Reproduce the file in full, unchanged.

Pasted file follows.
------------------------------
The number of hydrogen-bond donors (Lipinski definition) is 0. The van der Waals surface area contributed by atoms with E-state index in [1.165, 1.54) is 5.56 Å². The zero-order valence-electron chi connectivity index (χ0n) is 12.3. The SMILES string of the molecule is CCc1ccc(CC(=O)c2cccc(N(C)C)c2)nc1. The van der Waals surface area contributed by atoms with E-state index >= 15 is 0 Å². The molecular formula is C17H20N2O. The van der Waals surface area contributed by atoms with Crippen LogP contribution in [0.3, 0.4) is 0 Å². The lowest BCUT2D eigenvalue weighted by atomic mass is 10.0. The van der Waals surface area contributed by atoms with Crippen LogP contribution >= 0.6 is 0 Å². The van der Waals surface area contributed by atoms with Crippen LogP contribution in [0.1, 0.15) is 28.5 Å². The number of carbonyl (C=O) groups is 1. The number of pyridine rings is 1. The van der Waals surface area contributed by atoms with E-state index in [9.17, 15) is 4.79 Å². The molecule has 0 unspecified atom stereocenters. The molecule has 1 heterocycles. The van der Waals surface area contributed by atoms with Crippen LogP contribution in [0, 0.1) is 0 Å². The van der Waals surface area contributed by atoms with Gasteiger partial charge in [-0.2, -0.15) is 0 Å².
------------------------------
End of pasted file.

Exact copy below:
The number of hydrogen-bond donors (Lipinski definition) is 0. The van der Waals surface area contributed by atoms with E-state index in [1.165, 1.54) is 5.56 Å². The zero-order valence-electron chi connectivity index (χ0n) is 12.3. The SMILES string of the molecule is CCc1ccc(CC(=O)c2cccc(N(C)C)c2)nc1. The van der Waals surface area contributed by atoms with E-state index >= 15 is 0 Å². The molecular formula is C17H20N2O. The van der Waals surface area contributed by atoms with Crippen LogP contribution in [0.3, 0.4) is 0 Å². The lowest BCUT2D eigenvalue weighted by atomic mass is 10.0. The van der Waals surface area contributed by atoms with Crippen LogP contribution >= 0.6 is 0 Å². The van der Waals surface area contributed by atoms with Crippen LogP contribution in [0.1, 0.15) is 28.5 Å². The number of carbonyl (C=O) groups is 1. The number of pyridine rings is 1. The van der Waals surface area contributed by atoms with E-state index in [9.17, 15) is 4.79 Å². The molecule has 0 unspecified atom stereocenters. The molecule has 1 heterocycles. The van der Waals surface area contributed by atoms with Crippen LogP contribution in [0, 0.1) is 0 Å². The van der Waals surface area contributed by atoms with Gasteiger partial charge in [-0.2, -0.15) is 0 Å².